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BCTC hosts 10th annual Latino Multicultural College Fair

Latino Multicultural College Fair

Despite Tuesday's gloomy weather, the inside of the Newtown Campus Classroom Building at Bluegrass Community and Technical College (BCTC) was vibrant with hundreds of high school students learning about routes to a bright future.

The 10th annual Latino Multicultural College Fair (LMCF) took place on the Newtown Campus Tuesday, October 14 while BCTC students were on fall break. Students from high schools around the area were able to get information on how to prepare for college and search for scholarships, as well as learn about the types of support services available to them. They also had the opportunity to meet with representatives from colleges around Kentucky.

The fair has been hosted through BCTC's Office of Latino Outreach and Services for the last 10 years, but this is the first time the fair has returned to BCTC's campus since its start. The fair has been hosted at various partner institutions including Kentucky State University, the UK/KSU Cooperative Extension Office, Georgetown College, University of Kentucky, University of Louisville, Eastern Kentucky University, and Transylvania University over the last nine years.

Anissa Johnson, LEP teacher for Franklin County Public Schools, brought 85 of her students to the fair. She and her students have attended the fair eight out of the last ten years.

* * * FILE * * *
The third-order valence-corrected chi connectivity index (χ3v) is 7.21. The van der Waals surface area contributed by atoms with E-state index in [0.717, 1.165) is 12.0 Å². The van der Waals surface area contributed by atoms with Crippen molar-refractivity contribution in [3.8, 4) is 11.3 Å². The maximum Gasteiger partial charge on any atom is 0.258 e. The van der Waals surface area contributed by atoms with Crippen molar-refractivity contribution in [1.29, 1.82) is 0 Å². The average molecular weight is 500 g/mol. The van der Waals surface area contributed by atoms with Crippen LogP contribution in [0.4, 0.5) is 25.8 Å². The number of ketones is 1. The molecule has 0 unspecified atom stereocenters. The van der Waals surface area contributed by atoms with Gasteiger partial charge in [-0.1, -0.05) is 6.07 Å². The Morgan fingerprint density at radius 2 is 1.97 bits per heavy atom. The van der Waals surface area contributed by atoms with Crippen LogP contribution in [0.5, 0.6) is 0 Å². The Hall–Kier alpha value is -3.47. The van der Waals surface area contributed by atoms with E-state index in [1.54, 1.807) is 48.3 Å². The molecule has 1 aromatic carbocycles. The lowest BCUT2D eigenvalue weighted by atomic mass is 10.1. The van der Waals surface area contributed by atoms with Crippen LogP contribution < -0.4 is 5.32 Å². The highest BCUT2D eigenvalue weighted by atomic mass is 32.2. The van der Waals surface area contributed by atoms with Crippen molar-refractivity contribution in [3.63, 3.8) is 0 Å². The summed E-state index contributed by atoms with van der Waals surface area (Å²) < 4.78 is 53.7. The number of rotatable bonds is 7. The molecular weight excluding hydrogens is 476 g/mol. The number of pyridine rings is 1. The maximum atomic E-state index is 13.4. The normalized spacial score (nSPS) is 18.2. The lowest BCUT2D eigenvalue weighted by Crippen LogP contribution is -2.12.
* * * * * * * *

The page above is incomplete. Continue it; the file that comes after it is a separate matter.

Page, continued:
One of the biggest benefits is that it allows children to begin to think about college who didnt think it was an option for them, Johnson said. Some think the door is closed. BCTC is a path for higher education that kids don't know about.

What I see is that kids appreciate that it is geared towards them, Johnson said. She added that a daytime fair that students can get to with school-provided transportation was an advantage for students who have to work or watch younger siblings after school.

Gloria Ramales, a senior at Martha Lane Collins High School in Shelby County, has been to the LMCF twice now. After learning the advantages that come with a higher GPA last year, she was able to make improvements to put her in a better position for college.

Eros Zuniga, a junior at Paul Laurence Dunbar High School in Fayette County, appreciated that the fair gave him a chance to learn more about his college choices and talk with college representatives.

"It's helping me with learning more about college and how to prepare," Zuniga said.

"I think it's great we get this opportunity," said Edith Cruz, a freshman at Dunbar High School. Cruz learned about available dual credit opportunities and plans to pursue those courses so she can have college credit coming out of high school.

Merari Gonzalez, a senior at Dunbar High School, has been a part of the LMCF for three years. She attended the fair as a freshman and now as a senior, and volunteered at the fair last year.

"I learned that college isn't impossible. I came here knowing it might be a struggle as an immigrant," Gonzalez said.

After finding out about the support available, she wanted to spread the word. "I volunteered (last year) because I wanted to let other students know that college is a door opening for a better future."

Her advice to high school students? Get involved and get connections.

More than 500 students from 12 area high schools and representatives from 27 colleges participated in the fair.

BCTC, the Kentucky Dream Coalition and KLEA were the main partners in the event. EKU, UK, Midway College and Georgetown College assisted in recruiting the 75 volunteers who helped make the event possible.

Erin Howard, BCTC's director of the Office of Latino Outreach and Services, would like to thank BCTC; Charlene Walker, BCTC's vice-president of Multiculturalism and Inclusion; and Dr. Augusta Julian, president of BCTC, for their support.